The City of Abbotsford is protesting Metro Vancouver’s sudden decision to jack the garbage tipping fee for the Matsqui transfer station from $109 to $150 a tonne – a 38 per cent increase.
The Metro Vancouver board passed a bylaw Friday to impose the Matsqui increase while also cutting tipping fees to $80 a tonne for haulers that dump large loads at other Metro transfer stations.
Metro officials claim they need the higher rate to get cost-recovery at Matsqui because of the flow of garbage to private transfer stations in Abbotsford.
Friday’s vote by Metro politicians passed despite a last-minute plea from Abbotsford.
“The new proposed 38 per cent rate increase results in an unbudgeted cost to Abbotsford of $190,000 for 2015,” Abbotsford solid waste engineering manager Barry Azevedo told Metro’s board.
“The rate increase is unfair, non-transparent, without consultation, with insufficient warning and not within the historic application of the agreement (between Abbotsford and Metro.)”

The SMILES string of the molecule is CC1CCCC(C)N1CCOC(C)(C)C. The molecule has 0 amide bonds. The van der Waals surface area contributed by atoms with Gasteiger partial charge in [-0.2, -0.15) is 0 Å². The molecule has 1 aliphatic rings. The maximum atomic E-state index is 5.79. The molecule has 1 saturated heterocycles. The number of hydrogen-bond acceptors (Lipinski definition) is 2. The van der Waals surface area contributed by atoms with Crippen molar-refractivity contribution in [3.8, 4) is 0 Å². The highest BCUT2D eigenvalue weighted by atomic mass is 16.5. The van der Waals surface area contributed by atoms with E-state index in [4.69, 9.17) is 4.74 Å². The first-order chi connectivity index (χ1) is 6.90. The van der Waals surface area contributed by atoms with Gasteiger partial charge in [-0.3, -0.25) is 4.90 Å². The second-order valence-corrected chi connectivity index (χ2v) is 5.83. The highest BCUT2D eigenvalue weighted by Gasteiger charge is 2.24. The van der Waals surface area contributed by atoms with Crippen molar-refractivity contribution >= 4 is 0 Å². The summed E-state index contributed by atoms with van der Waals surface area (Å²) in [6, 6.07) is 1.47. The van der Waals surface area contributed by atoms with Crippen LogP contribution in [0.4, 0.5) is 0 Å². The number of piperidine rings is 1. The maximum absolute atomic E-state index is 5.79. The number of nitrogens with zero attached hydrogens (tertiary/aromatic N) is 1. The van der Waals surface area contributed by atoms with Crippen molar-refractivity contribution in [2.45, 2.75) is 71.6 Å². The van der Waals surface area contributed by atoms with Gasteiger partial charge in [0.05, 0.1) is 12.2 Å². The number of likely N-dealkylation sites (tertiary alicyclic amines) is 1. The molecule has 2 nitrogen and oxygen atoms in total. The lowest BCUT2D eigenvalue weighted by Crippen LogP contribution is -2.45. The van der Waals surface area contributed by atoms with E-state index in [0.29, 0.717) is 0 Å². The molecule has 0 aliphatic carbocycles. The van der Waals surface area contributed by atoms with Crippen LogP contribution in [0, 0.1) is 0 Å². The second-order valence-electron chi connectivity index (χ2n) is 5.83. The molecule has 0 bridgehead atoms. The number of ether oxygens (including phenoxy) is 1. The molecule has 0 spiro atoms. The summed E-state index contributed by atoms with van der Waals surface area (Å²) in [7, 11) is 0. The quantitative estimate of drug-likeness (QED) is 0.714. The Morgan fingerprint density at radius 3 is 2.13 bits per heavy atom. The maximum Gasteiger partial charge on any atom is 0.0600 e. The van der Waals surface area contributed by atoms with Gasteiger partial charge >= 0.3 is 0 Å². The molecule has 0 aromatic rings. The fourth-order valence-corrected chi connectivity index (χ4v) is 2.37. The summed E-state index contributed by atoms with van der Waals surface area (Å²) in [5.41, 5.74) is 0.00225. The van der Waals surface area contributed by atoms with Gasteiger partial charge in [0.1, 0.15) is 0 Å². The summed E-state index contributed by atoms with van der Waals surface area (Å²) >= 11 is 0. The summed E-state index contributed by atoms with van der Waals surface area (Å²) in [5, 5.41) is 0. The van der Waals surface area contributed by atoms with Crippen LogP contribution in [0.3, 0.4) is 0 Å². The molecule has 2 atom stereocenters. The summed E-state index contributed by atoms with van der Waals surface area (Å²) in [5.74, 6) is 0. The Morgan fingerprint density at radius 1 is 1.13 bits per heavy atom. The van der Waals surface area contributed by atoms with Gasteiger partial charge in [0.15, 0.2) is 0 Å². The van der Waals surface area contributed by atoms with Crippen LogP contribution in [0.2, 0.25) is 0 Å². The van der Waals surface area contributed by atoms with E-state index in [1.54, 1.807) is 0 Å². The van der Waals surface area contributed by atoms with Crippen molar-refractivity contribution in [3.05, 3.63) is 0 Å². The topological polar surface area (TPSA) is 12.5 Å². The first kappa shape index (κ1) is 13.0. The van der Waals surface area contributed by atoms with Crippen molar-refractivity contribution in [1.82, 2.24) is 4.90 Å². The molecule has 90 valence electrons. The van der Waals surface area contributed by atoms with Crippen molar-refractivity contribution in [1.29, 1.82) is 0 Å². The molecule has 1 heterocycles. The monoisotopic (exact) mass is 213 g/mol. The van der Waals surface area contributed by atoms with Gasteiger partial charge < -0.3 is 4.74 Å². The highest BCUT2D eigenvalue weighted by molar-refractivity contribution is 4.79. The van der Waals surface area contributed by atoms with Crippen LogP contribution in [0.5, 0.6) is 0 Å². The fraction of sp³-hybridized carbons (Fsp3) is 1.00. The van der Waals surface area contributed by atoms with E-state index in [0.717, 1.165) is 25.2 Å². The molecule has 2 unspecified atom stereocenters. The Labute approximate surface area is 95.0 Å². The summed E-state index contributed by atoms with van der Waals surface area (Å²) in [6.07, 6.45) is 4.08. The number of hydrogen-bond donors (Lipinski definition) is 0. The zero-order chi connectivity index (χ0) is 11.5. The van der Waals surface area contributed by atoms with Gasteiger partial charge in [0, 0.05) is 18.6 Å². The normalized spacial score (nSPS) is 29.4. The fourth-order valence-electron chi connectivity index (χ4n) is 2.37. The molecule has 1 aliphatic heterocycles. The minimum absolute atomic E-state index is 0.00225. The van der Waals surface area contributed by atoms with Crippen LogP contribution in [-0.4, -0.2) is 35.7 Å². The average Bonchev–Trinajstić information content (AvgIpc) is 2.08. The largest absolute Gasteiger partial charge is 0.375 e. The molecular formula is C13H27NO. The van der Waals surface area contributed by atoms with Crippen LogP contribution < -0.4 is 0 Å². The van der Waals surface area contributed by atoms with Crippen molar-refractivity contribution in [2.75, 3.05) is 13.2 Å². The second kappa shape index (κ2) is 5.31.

Azevedo said Abbotsford was blindsided by the surprise change in tipping fee because Metro had last October passed a 2015 tipping fee bylaw with only a one per cent increase.
The City of Abbotsford gave notice to Metro last fall it will stop using the Matsqui transfer station effective Nov. 1, 2015.
Azevedo said the “sudden detour” by Metro suggests the neighbouring regional district is “acting punitively and in bad faith” to punish Abbotsford for withdrawing from the transfer station agreement.
Besides the hit to Abbotsford of $190,000 this year, Azevedo projects Metro will also drive away other users of the Matsqui transfer station with the sharply higher tipping fee, resulting in a loss this year to Metro of nearly $600,000.
Metro’s rate cut at its other transfer stations is aimed at stopping the outflow of garbage from Metro to Abbotsford transfer stations and then south to be dumped in the U.S.
A major jump in outbound garbage in recent years has cut into the tipping fees Metro gets and the province last year blocked the regional district’s attempt to outlaw garbage exports.
Metro directors were critical of the provincial decision and the debate also touched on the risk of increased illegal dumping because of an increase in tipping fees for small loads dropped at other Metro transfer stations.
Opponents of Metro’s garbage waste-to-energy strategy claim Metro’s efforts to keep waste within that region is to ensure there’s fuel to feed a future new incinerator.